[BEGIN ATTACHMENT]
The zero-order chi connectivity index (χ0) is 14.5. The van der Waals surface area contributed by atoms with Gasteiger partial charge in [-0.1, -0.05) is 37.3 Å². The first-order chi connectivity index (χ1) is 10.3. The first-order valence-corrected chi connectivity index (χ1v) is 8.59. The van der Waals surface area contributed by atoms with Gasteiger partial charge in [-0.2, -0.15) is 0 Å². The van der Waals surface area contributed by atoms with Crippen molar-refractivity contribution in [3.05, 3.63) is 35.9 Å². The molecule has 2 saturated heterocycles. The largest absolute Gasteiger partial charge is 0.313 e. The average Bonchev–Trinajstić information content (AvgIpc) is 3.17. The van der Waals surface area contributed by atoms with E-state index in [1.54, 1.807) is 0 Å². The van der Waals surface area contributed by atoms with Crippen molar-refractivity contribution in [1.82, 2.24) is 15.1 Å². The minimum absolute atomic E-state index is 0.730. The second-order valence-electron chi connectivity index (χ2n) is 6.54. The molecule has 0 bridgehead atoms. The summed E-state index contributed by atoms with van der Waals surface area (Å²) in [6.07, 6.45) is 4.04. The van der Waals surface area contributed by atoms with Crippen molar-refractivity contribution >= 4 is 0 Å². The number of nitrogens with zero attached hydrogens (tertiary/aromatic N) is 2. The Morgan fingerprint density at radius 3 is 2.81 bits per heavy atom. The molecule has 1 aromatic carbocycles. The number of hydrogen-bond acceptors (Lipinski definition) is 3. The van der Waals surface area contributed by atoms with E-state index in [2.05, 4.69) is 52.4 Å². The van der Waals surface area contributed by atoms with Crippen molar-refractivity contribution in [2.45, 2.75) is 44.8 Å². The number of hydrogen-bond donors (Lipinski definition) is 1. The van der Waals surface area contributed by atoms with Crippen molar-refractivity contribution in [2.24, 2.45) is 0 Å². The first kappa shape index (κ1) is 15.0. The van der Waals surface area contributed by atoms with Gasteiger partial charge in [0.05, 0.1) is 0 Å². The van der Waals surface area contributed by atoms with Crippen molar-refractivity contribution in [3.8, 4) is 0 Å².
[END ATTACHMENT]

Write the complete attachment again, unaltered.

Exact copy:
The zero-order chi connectivity index (χ0) is 14.5. The van der Waals surface area contributed by atoms with Gasteiger partial charge in [-0.1, -0.05) is 37.3 Å². The first-order chi connectivity index (χ1) is 10.3. The first-order valence-corrected chi connectivity index (χ1v) is 8.59. The van der Waals surface area contributed by atoms with Gasteiger partial charge in [-0.2, -0.15) is 0 Å². The van der Waals surface area contributed by atoms with Crippen molar-refractivity contribution in [3.05, 3.63) is 35.9 Å². The molecule has 2 saturated heterocycles. The largest absolute Gasteiger partial charge is 0.313 e. The average Bonchev–Trinajstić information content (AvgIpc) is 3.17. The van der Waals surface area contributed by atoms with E-state index in [1.54, 1.807) is 0 Å². The van der Waals surface area contributed by atoms with Crippen molar-refractivity contribution in [1.82, 2.24) is 15.1 Å². The minimum absolute atomic E-state index is 0.730. The second-order valence-electron chi connectivity index (χ2n) is 6.54. The molecule has 0 bridgehead atoms. The summed E-state index contributed by atoms with van der Waals surface area (Å²) in [6.07, 6.45) is 4.04. The van der Waals surface area contributed by atoms with Crippen molar-refractivity contribution >= 4 is 0 Å². The number of nitrogens with zero attached hydrogens (tertiary/aromatic N) is 2. The Morgan fingerprint density at radius 3 is 2.81 bits per heavy atom. The molecule has 1 aromatic carbocycles. The number of hydrogen-bond acceptors (Lipinski definition) is 3. The van der Waals surface area contributed by atoms with E-state index in [2.05, 4.69) is 52.4 Å². The van der Waals surface area contributed by atoms with Crippen molar-refractivity contribution in [2.45, 2.75) is 44.8 Å². The number of hydrogen-bond donors (Lipinski definition) is 1. The van der Waals surface area contributed by atoms with Crippen molar-refractivity contribution in [2.24, 2.45) is 0 Å². The first kappa shape index (κ1) is 15.0. The van der Waals surface area contributed by atoms with Gasteiger partial charge in [0.05, 0.1) is 0 Å². The van der Waals surface area contributed by atoms with Crippen molar-refractivity contribution in [3.8, 4) is 0 Å².